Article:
Research Theme 1: Improving ESMs

Between IPCC AR4 (2007) and AR5 (2013) a number of physical Global Climate Models (GCMs) have been extended into Earth system models (ESMs), primarily through inclusion of an interactive treatment of the global carbon cycle (Cias et al. 2013). This has allowed an assessment of the potential response of the Earth’s carbon sources and sinks to both a changing climate and changing atmospheric concentrations of CO2. Furthermore, ESMs are beginning to allow investigation of a range of important environmental responses to a warming climate and increasing CO2 concentrations, some of which may feedback onto global climate change itself. ESMs also form a direct link between climate change and human activities, both near-term mitigation of aerosols, methane and black carbon and long-term emission targets require detailed knowledge of biogeochemical processes and feedbacks which only ESMs can provide.

IPCC AR5 highlighted that a new set of policy-relevant questions can be addressed by ESMs, such as; the level of CO2 emissions compatible with a given climate stabilization target or calculation of a new related climate change metric, the transient climate response to cumulative carbon emissions (IPCC AR5 2013; Gillet et al. 2013). However, routine and coordinated assessment of ESM performance remains fairly limited and large uncertainty in ESM output hinders their productive use in decision making. With these factors in mind, CRESCENDO targets a systematic improvement and evaluation of the overall process realism of European ESMs to enhance confidence in their projections and increase the range of questions for which such model scan be reliably used.

  • Ciais, P. et al. (2013). Carbon and Other Biogeochemical Cycles. In: Climate Change 2013: The Physical Science Basis. Contribution of Working Group I to the Fifth Assessment Report of the Intergovernmental Panel on Climate Change.
  • Gillett N, Vivek K. Arora, Damon Matthews, and Myles R. Allen (2013): Constraining the Ratio of Global Warming to Cumulative CO2 Emissions Using CMIP5 Simulations. J. Climate, 26, 6844–6858.
  • IPCC, 2013: Climate Change 2013: The Physical Science Basis. Contribution of Working Group I to the Fifth Assessment Report of the Intergovernmental Panel on Climate Change. Stocker, T.F. and co-editors CUP 1535 pp.

RT1 members

CRESCENDO's RT1 members

    Pierre Friedlingstein
    RT1 leader

    Chair in Mathematical Modelling of Climate Systems; he helps make predictions about the future of climate change, by using climate models to look at the interactions between climate and biogeochemical cycles.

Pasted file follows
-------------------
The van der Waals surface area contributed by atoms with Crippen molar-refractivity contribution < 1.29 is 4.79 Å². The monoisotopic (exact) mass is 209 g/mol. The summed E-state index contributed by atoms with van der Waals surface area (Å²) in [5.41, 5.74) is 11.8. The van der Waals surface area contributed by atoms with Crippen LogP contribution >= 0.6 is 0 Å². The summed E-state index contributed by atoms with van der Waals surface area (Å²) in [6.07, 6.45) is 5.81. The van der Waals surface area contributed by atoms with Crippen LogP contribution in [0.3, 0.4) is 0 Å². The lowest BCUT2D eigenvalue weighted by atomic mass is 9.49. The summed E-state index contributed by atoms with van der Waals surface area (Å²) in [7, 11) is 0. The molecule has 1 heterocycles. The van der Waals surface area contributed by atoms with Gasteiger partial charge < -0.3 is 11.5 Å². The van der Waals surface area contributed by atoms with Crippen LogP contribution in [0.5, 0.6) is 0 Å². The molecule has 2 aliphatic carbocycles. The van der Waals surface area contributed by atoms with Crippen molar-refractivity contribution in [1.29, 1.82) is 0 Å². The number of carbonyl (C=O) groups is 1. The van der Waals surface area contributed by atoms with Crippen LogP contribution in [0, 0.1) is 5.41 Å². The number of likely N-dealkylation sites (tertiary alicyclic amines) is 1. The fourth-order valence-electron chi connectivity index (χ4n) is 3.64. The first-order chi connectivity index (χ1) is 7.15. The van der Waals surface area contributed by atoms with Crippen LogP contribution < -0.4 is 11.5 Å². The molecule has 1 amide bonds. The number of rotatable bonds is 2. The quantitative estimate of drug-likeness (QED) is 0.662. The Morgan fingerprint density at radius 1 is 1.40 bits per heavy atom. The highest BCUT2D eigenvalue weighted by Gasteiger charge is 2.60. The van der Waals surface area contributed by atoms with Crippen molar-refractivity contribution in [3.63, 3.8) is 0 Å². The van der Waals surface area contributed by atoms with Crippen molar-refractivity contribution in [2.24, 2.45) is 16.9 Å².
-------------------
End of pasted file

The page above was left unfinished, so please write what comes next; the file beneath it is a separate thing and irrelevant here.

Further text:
• Parvadha Suntharalingam
    RT1 leader
    University of East Anglia (UEA), UK
    Parvadha Suntharalingam
    RT1 leader

    Parv research at UEA combines my atmospheric and oceanic interests, and focuses on (a) understanding how the processes governing the global cycles of carbon, nitrogen and sulphur may change under changing anthropogenic and environmental conditions, and (b) in evaluating the potential feedbacks on climate. 

  • Victor Brovkin
    WP1 leader
    Max Planck Institute for Meteorology (MPG), Germany
    Victor Brovkin
    WP1 leader

    Victor’s research interests include: Interactions between climate and ecosystems, Biogeophysical feedbacks of landuse on climate, Role of land cover changes in Quaternary climate, and Glacial-interglacial carbon cycle dynamics.


  • Laurent Bopp
    WP2 leader
    Institut Pierre-Simon Laplace (IPSL) – CNRS, France
    Laurent Bopp
    WP2 leader

    Laurent’s research interests concern the links between marine biogeochemical cycles, marine ecosystems and climate. His main goal is to understand how biogeochemical cycles (such as the ocean carbon cycle) and marine ecosystems (from phytoplankton to fish) respond to climate change and climate variability. Time scales of interest range from interannual variability to paleoclimate, with a particular emphasis on the reponse to anthropogenic climate change. Laurent’s main research tools are marine biogeochemical and ecosystem models (such as the PISCES model), coupled to Earth System Models (such as the IPSL climate model).

    Fiona O’Connor
    WP3 leader

    Fiona's work aims to gain a better understanding of the sources and sinks of atmospheric methane; the interannual variability of methane emissions and atmospheric concentrations, and the potential feedbacks in the climate system which may affect future concentrations of atmospheric methane. She is also interested in modelling and understanding the role of short-lived atmospheric trace gases, such as ozone and methane, in climate change.

Working Packages:

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